It can be a painful decision for families to place their loved ones in nursing homes and assisted living facilities. However, this may be the only option in many situations, particularly when family members are no longer able to provide the appropriate level of care and attention. More and more seniors are being placed in long-term care facilities across the country. As a result, some nursing homes are unable to maintain adequate training and staffing. This is when neglect occurs: Over-worked staff dealing with more and more residents. Unfortunately, nursing home neglect can result in all types of physical injuries, including internal injuries.
Falls at Nursing Homes are a Common Cause of Internal Injuries
Internal injuries are often the result of bad falls. Physical injuries from nursing home falls represent a large portion of the cases that we handle at Schenk Smith. Residents of long-term care facilities, and seniors in general, are more susceptible to falls. Often, our elder population suffers from mobility and coordination issues, and in some cases, mental incapacity. These characteristics, and simply being of an advanced age, add to the increased likelihood of injury. Still, falls are not just the result of a resident being allowed to walk without assistance. Other types of falls are common. For example, transitioning to and from bathroom facilities, like the toilet or the bath. The elderly are more likely to suffer grave injuries from falls than the young. This makes falls a serious health issue for nursing home and assisted living facility staff.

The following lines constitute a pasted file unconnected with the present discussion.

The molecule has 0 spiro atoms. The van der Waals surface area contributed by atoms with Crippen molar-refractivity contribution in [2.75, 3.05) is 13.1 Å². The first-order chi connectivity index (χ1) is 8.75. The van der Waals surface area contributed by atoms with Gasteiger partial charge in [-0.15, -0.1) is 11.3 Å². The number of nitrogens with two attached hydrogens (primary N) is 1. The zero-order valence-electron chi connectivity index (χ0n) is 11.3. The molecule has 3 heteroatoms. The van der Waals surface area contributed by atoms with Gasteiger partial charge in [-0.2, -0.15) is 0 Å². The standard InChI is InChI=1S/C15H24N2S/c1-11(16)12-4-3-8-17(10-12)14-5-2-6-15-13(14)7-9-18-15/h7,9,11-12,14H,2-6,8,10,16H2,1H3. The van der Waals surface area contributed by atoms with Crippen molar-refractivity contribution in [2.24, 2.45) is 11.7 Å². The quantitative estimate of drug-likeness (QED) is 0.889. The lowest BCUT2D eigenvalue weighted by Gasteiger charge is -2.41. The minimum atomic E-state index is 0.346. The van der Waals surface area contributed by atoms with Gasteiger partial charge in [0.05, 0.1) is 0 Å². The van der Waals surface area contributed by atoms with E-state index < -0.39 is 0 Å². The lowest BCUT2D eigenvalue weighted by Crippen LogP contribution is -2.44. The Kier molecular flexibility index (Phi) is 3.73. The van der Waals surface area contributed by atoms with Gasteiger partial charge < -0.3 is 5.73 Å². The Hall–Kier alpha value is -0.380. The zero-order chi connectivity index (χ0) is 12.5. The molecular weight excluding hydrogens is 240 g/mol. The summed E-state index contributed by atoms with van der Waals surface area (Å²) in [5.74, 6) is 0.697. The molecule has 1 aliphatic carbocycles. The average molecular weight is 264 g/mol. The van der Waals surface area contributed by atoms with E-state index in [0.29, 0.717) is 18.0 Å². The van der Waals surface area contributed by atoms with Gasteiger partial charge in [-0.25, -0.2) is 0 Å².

Long-term care facilities in Georgia may be held accountable for falls. All nursing homes and assisted living facilities must take certain precautions to prevent the falls of their residents. This includes assessing the fall risk of each and every resident. So, some residents will need more or less attention, depending on the result of the assessment. For example, some residents will need a lowered bed with locked brakes, or floor mats surrounding the bed. Some residents, like those suffering from mental incapacity, may require other safety items. When a nursing home does not take these steps, they can be liable in a civil action.
Intentional Conduct by Nursing Home Staff May Cause Internal Injuries
Even where the initial fall does not cause serious injury, failure to properly care of the patient afterwards can make the matter worse. For example, failing to link diminished capacity, lethargy, or the inability to communicate with internal injuries from head trauma can have grave consequences. In a recent case, our client exhibited obvious signs of internal injuries. Despite this, and despite the fact that the resident was prescribed blood thinner, the nursing home did not take the resident to the hospital in a timely fashion. The resident slowly bled internally and passed away from a subdural hematoma. In short, even though a resident falls, the conduct of the nursing home after the fact may result in a graver injury. When a nursing home does not properly recognize and assess the extent of an injury, they can be held liable for the resulting complications.
Internal injuries can also be a result of purposeful, wrongful conduct by staff. Inadequately trained nursing home staff, charged with servicing more and more residents, sometimes leads to injury. In order to get all the things done during their shift, staff may get inappropriately physical with residents. This includes improper restraints and isolation. Still, in other situations, particularly when residents are non-cooperative, the staff may hit residents out of frustration or to deter the bad behavior. Either way, there is absolutely no excuse for such action. Nursing homes and assisted living facilities, as well as the guilty staff, may be held liable for injuries resulting from physical abuse and neglect.